. The central government took 50 days on average to confer the wages of MGNREGA workers after the completion of work

. Whereas the law states that wages are to be conferred within 15 days of completion of work. And moreover,

. Only 21% of wages were paid within the stipulated 15 days in 2016-17 and 32% in the first half of 2017-18, contrary to the government’s claim of 94 percent.

Workers and worker representatives from all over India who use NREGA to enact their right to employment highlighted ground level problems at the press conference:

Afsana from Latehar, Jharkhand said that “the biggest issue witnessed by workers is of Pragya Kendra (Customer Service) from where they are supposed to withdraw their money. It lacks a passbook system for their account and because there is no record proof the cashier sometimes cheats them.”

Researcher Ashish Ranjan described the situation in Bihar: “Though central governments claim an increase in NREGA wages every year, in reality for the past four years the NREGA wage in Bihar has not been increased.

“The reason being that with the central government not giving its own statutory minimum wage, the state government tried to provide it to everyone. But now even the state government has stopped increasing its share in NREGA expenditure. The situation is the same in Rajasthan, Assam, UP and Jharkhand,” said Ranjan.

Sanjay Sahani, the Bihar representative of the Samaj Parivartan Shakti Sangathan, reported that six FIRs were concurrently filed in the state to prevent MGNREGA workers from uniting and demanding work. “Why were FIRs filed when it is in the law for us to work and get our wages?”

Sahani also pointed out the benefits of the scheme: “I was able to settle in my village because of this Act, just like 70,000 other people in my district. But due to its current dysfunctioning we are facing a big crisis. Even when not being implemented properly, if it’s able to benefit us so much, imagine the wonders it would do if the current problems were rectified.”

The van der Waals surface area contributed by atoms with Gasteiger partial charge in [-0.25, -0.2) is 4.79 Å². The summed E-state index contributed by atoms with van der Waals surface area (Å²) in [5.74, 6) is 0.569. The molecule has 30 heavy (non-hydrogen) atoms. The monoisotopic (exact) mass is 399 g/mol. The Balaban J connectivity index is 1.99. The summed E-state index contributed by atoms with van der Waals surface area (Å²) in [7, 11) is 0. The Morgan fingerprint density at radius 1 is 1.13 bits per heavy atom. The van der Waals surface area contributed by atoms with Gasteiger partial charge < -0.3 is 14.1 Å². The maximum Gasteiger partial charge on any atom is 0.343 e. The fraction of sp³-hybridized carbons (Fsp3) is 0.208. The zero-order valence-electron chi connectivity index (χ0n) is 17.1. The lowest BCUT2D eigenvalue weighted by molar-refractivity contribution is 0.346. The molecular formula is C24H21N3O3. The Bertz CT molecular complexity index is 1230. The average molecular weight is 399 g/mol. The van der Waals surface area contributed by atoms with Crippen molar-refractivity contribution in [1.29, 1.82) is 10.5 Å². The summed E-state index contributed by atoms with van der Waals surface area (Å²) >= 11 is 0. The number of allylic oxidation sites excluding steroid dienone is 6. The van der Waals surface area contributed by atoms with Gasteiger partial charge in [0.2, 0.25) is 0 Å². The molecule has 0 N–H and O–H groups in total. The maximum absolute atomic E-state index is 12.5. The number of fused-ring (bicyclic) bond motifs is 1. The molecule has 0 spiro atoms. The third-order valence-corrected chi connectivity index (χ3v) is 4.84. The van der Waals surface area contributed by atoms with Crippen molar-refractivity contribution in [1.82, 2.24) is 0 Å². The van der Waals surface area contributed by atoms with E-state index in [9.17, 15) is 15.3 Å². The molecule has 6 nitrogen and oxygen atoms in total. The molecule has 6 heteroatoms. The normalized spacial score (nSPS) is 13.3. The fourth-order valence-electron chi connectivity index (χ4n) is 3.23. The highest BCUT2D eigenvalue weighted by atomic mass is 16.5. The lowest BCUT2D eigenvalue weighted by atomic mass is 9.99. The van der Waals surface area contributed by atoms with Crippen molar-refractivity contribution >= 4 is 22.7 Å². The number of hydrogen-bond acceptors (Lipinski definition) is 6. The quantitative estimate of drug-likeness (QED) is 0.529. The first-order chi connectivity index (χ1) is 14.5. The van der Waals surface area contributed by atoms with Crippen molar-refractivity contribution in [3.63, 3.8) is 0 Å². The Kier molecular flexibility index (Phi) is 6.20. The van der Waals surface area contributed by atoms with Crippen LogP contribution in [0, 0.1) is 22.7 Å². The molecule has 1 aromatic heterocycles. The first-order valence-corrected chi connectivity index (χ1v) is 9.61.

Reena from Seetapur, Uttar Pradesh described how “even after all the work is done, the labourers aren’t provided their income. The payment stipulated to be transferred in 15 days takes up to six months.

Jayati Ghosh also pointed to the involvement of women in MGNREGA, saying, “In many states about 70% of the employment went to women, which meant that women’s wages also rose, because this is a program that gives equal wages for equal work. Thus it caused a big decline in the gender wage gap. It improved women’s access to work much more than the Jan Dhan bank account scheme.”

Anandita, associated with the Right to Work Campaign, mentioned how people demanding work under MGNREGA are told that no work opportunities have opened up. “Putting a ceiling on the demand for work is a technique used by the government to limit the program,” she said.

Studies indicate that while a quarter of rural households participate in the programme, nearly 60% of them would have liked to work more days, but are unable to find work. This widespread and illegal direct rationing on the part of governments is estimated to affect 29% of rural households.